mtadamsaltitude

Mt. Adams

Oh boy.

Oh boy oh boy oh boy.

After a season of hiking to prepare for Mt. Adams, this was certainly an adventure. And it will be something I will try when I’m no longer the size I am today.

So the Wikipedia facts:

Location Yakima County / Skamania County,Washington, U.S.
Range Cascade Range
Coordinates 46°12′09″N 121°29′27″WCoordinates: 46°12′09″N 121°29′27″W[1]

Mount Adams is a potentially active stratovolcano in the Cascade Range. It is the second-highest mountain in the U.S. state of Washington, trailing only Mount Rainier. Adams is a member of the Cascade Volcanic Arc, and is one of the arc’s largest volcanoes, located in a remote wilderness approximately 34 miles (55 km) east of Mount St. Helens. The Mount Adams Wilderness comprises the upper and western part of the volcano’s cone. The eastern side of the mountain is part of the Yakama Nation.

Mt. Adams is 12,281′ tall. It’s #2 in the state behind Mt. Rainier. It’s that mountain you see on I-84 when driving past Yakima to Tri-Cities.

Fat Man Advice

Don’t do it. Going up isn’t a huge problem. Coming down is. You could walk down, traversing the snow in the afternoon. But if you’re coming down with the sun out, the snow softens and becomes quite slippery. If you have good upper-body strength- meaning you can bench your own weight and do pull-ups- then you’ll be okay. Me, with a weaker upper-body, did not do okay. I glissaded down. I was a runaway toboggan, armed with only my ice axe for a brake. Didn’t really work too well. I came out of it unscathed, but not unshaken. There was a point where I couldn’t stop; the incline was too steep and my strength abandoned me. I almost lost my ice axe, were it not for the tether. That would have been real bad. I got lucky, and have vowed not to return to Mt. Adams until I have vastly improved my upper-body strength.

The Hike

It’s not a hike; it’s a climb. And it’s multiple days. When I went, I was with some of my wife’s family, which included two kids. So we took it slow going up.

Usually climbers go to the mountain and hike to the camping area known as the Lunch Counter. Ample camps spots are found, and it sits at around 9,000′. Then the next day you get up early and summit, come down, pack up, and head down to your vehicle. We had a late arrival time (around 5:30-6pm), so we didn’t get near the Lunch Counter. We camped at around 6,000′ feet, between two creeks, at a sheltered spot used by the Forest Service.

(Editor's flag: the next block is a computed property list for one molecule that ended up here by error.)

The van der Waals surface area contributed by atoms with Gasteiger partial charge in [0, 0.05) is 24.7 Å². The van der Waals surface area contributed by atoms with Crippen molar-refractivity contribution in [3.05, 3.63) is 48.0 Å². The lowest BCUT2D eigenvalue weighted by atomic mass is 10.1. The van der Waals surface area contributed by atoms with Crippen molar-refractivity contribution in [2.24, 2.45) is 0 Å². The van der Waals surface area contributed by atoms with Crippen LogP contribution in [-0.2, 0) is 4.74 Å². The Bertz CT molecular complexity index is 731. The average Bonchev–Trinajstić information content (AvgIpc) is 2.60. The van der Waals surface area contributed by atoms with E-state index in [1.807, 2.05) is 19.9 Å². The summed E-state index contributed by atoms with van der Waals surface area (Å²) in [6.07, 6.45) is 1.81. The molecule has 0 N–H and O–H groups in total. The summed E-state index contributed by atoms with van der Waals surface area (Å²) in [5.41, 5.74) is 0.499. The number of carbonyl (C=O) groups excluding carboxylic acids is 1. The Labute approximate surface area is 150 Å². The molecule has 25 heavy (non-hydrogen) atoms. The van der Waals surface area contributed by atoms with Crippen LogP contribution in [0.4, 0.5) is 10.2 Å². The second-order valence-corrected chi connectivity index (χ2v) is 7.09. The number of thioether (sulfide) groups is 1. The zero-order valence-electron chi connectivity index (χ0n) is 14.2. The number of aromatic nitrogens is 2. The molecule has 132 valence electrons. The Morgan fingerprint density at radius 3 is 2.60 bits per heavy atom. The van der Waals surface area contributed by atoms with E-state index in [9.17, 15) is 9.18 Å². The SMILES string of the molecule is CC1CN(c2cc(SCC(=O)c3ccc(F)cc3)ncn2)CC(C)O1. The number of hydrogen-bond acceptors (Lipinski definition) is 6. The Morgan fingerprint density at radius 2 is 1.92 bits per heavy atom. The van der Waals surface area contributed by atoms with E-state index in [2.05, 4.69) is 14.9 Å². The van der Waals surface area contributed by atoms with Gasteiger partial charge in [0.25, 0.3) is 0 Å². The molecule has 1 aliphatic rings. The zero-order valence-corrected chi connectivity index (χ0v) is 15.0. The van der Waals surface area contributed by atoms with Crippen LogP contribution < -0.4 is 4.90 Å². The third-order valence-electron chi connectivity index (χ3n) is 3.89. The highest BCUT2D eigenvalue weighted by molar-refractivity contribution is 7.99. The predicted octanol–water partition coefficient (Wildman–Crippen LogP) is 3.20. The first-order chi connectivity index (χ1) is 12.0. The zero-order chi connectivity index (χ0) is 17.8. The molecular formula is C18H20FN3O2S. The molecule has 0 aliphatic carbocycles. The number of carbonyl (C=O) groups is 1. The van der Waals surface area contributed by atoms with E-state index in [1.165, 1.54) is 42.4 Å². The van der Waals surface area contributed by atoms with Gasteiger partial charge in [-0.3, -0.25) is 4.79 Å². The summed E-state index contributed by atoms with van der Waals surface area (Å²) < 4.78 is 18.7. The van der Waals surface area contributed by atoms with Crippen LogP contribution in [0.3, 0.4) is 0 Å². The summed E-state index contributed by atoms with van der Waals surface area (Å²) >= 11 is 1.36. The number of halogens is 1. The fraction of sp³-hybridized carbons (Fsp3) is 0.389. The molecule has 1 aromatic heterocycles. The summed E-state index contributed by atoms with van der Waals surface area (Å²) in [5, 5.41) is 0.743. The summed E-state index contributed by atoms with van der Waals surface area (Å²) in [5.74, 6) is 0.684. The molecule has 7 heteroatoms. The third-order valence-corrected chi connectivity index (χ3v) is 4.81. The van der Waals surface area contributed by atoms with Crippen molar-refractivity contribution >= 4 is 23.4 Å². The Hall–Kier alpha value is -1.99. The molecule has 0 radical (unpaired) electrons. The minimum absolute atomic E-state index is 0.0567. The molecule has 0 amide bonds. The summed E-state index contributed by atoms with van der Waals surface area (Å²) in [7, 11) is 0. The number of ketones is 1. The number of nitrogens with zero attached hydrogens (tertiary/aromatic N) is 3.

I woke up about 3:30am for a bathroom break and decided while I was out freezing, I might as well take some pictures of the night sky. From our vantage spot, you could see the lights of Portland, OR, and the windfarm in Goldendale, WA.

In the morning, we ate breakfast and started to pack up camp. On the trail about 10am, we hiked. And hiked. We passed a platoon of soldiers coming down the mountain. They did not look tired or fatigued. My hope of making the summit remained. As we kept weaving through rocky terrain, once above the treeline, the weather moved in. Cold wind and rain. Not fun to hike in. And there was no certainty of how much and how hard it would rain. We hiked a little further, which put us at cloud level, and just out of reach of the weather coming in. We setup camp and rested. I stayed in the tent, trying to catch some sleep. Went out to take some pictures, and tried to get used to being at 8,000′.

After dinner, we forced ourselves to sleep, knowing we had to get up in the wee hours of the morning.

3am came. Struggled to get ready, and stay warm. Not that easy in a small hiking tent for two. Went outside and waited for the group to get ready. By the time we were underway, it was almost 4am. Hiking in the dark on a snowfield is awesome. Especially when the moon is out and you can see the sun backlighting it in the sky.

By 6am, we made it to the top of the Lunch Counter. From here, it’s all uphill. In snow. We stopped at 8am at a rockfield for a little break. I was destroyed. I couldn’t get enough air. I had to take slow steps. I probably looked like I was trying to climb Everest, without the puffy clothes. My wife and two of our party continued upward. I sat there.